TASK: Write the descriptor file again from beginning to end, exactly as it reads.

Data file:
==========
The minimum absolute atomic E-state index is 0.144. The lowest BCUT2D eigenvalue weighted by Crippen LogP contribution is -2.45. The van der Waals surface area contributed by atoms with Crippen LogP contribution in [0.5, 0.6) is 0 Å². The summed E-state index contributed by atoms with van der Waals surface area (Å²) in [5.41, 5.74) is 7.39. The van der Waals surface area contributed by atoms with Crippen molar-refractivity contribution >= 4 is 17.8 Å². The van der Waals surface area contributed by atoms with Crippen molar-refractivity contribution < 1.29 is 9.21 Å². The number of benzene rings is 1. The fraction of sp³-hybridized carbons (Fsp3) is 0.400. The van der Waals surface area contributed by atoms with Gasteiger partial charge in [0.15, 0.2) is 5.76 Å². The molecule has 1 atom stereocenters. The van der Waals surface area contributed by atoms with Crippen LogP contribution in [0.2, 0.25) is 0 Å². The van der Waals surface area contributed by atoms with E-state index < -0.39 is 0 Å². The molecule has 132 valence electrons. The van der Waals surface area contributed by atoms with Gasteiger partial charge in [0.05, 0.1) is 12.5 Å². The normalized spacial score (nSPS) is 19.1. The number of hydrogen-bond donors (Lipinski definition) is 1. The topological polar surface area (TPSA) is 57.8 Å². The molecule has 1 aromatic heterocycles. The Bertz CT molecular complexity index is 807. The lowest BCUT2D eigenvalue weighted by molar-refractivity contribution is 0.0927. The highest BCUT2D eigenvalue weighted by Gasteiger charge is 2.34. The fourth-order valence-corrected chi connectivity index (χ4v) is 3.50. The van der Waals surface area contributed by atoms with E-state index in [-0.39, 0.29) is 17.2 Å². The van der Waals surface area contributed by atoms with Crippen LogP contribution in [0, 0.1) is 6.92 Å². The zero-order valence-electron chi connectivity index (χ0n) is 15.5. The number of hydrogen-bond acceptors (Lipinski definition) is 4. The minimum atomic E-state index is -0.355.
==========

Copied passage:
The minimum absolute atomic E-state index is 0.144. The lowest BCUT2D eigenvalue weighted by Crippen LogP contribution is -2.45. The van der Waals surface area contributed by atoms with Crippen LogP contribution in [0.5, 0.6) is 0 Å². The summed E-state index contributed by atoms with van der Waals surface area (Å²) in [5.41, 5.74) is 7.39. The van der Waals surface area contributed by atoms with Crippen molar-refractivity contribution >= 4 is 17.8 Å². The van der Waals surface area contributed by atoms with Crippen molar-refractivity contribution < 1.29 is 9.21 Å². The number of benzene rings is 1. The fraction of sp³-hybridized carbons (Fsp3) is 0.400. The van der Waals surface area contributed by atoms with Gasteiger partial charge in [0.15, 0.2) is 5.76 Å². The molecule has 1 atom stereocenters. The van der Waals surface area contributed by atoms with Crippen LogP contribution in [0.2, 0.25) is 0 Å². The van der Waals surface area contributed by atoms with E-state index < -0.39 is 0 Å². The molecule has 132 valence electrons. The van der Waals surface area contributed by atoms with Gasteiger partial charge in [0.05, 0.1) is 12.5 Å². The normalized spacial score (nSPS) is 19.1. The number of hydrogen-bond donors (Lipinski definition) is 1. The topological polar surface area (TPSA) is 57.8 Å². The molecule has 1 aromatic heterocycles. The Bertz CT molecular complexity index is 807. The lowest BCUT2D eigenvalue weighted by molar-refractivity contribution is 0.0927. The highest BCUT2D eigenvalue weighted by Gasteiger charge is 2.34. The fourth-order valence-corrected chi connectivity index (χ4v) is 3.50. The van der Waals surface area contributed by atoms with E-state index in [-0.39, 0.29) is 17.2 Å². The van der Waals surface area contributed by atoms with Crippen LogP contribution in [0, 0.1) is 6.92 Å². The zero-order valence-electron chi connectivity index (χ0n) is 15.5. The number of hydrogen-bond acceptors (Lipinski definition) is 4. The minimum atomic E-state index is -0.355.